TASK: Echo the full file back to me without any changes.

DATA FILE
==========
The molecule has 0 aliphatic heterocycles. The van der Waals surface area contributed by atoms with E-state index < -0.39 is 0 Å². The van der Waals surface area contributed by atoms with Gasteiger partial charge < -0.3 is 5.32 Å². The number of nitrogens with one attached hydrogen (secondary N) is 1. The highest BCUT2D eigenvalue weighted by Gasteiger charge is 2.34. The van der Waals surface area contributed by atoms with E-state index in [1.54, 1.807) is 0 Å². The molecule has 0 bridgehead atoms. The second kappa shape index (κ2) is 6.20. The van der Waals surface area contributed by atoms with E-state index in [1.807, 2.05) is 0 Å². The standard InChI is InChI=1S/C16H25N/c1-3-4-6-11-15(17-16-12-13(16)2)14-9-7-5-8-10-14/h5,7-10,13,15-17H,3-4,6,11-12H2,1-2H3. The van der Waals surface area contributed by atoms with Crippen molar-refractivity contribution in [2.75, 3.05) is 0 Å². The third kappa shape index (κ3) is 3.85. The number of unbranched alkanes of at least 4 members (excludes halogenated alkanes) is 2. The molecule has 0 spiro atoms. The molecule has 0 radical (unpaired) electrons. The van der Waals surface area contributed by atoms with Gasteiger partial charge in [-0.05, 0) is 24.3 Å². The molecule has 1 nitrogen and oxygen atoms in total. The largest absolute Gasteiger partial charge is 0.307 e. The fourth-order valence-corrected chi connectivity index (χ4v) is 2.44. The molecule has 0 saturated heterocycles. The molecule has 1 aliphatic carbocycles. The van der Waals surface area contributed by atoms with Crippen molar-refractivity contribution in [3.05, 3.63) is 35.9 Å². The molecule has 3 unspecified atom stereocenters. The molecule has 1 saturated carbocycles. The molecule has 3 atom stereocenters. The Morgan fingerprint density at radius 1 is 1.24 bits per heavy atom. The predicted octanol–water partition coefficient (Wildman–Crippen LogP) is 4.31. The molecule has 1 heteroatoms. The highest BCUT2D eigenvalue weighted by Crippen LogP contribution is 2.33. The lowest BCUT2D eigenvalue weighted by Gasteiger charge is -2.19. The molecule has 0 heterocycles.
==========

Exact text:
The molecule has 0 aliphatic heterocycles. The van der Waals surface area contributed by atoms with E-state index < -0.39 is 0 Å². The van der Waals surface area contributed by atoms with Gasteiger partial charge < -0.3 is 5.32 Å². The number of nitrogens with one attached hydrogen (secondary N) is 1. The highest BCUT2D eigenvalue weighted by Gasteiger charge is 2.34. The van der Waals surface area contributed by atoms with E-state index in [1.54, 1.807) is 0 Å². The molecule has 0 bridgehead atoms. The second kappa shape index (κ2) is 6.20. The van der Waals surface area contributed by atoms with E-state index in [1.807, 2.05) is 0 Å². The standard InChI is InChI=1S/C16H25N/c1-3-4-6-11-15(17-16-12-13(16)2)14-9-7-5-8-10-14/h5,7-10,13,15-17H,3-4,6,11-12H2,1-2H3. The van der Waals surface area contributed by atoms with Crippen molar-refractivity contribution in [2.75, 3.05) is 0 Å². The third kappa shape index (κ3) is 3.85. The number of unbranched alkanes of at least 4 members (excludes halogenated alkanes) is 2. The molecule has 0 spiro atoms. The molecule has 0 radical (unpaired) electrons. The van der Waals surface area contributed by atoms with Gasteiger partial charge in [-0.05, 0) is 24.3 Å². The molecule has 1 nitrogen and oxygen atoms in total. The largest absolute Gasteiger partial charge is 0.307 e. The fourth-order valence-corrected chi connectivity index (χ4v) is 2.44. The molecule has 0 saturated heterocycles. The molecule has 1 aliphatic carbocycles. The van der Waals surface area contributed by atoms with Crippen molar-refractivity contribution in [3.05, 3.63) is 35.9 Å². The molecule has 3 unspecified atom stereocenters. The molecule has 1 saturated carbocycles. The molecule has 3 atom stereocenters. The Morgan fingerprint density at radius 1 is 1.24 bits per heavy atom. The predicted octanol–water partition coefficient (Wildman–Crippen LogP) is 4.31. The molecule has 1 heteroatoms. The highest BCUT2D eigenvalue weighted by Crippen LogP contribution is 2.33. The lowest BCUT2D eigenvalue weighted by Gasteiger charge is -2.19. The molecule has 0 heterocycles.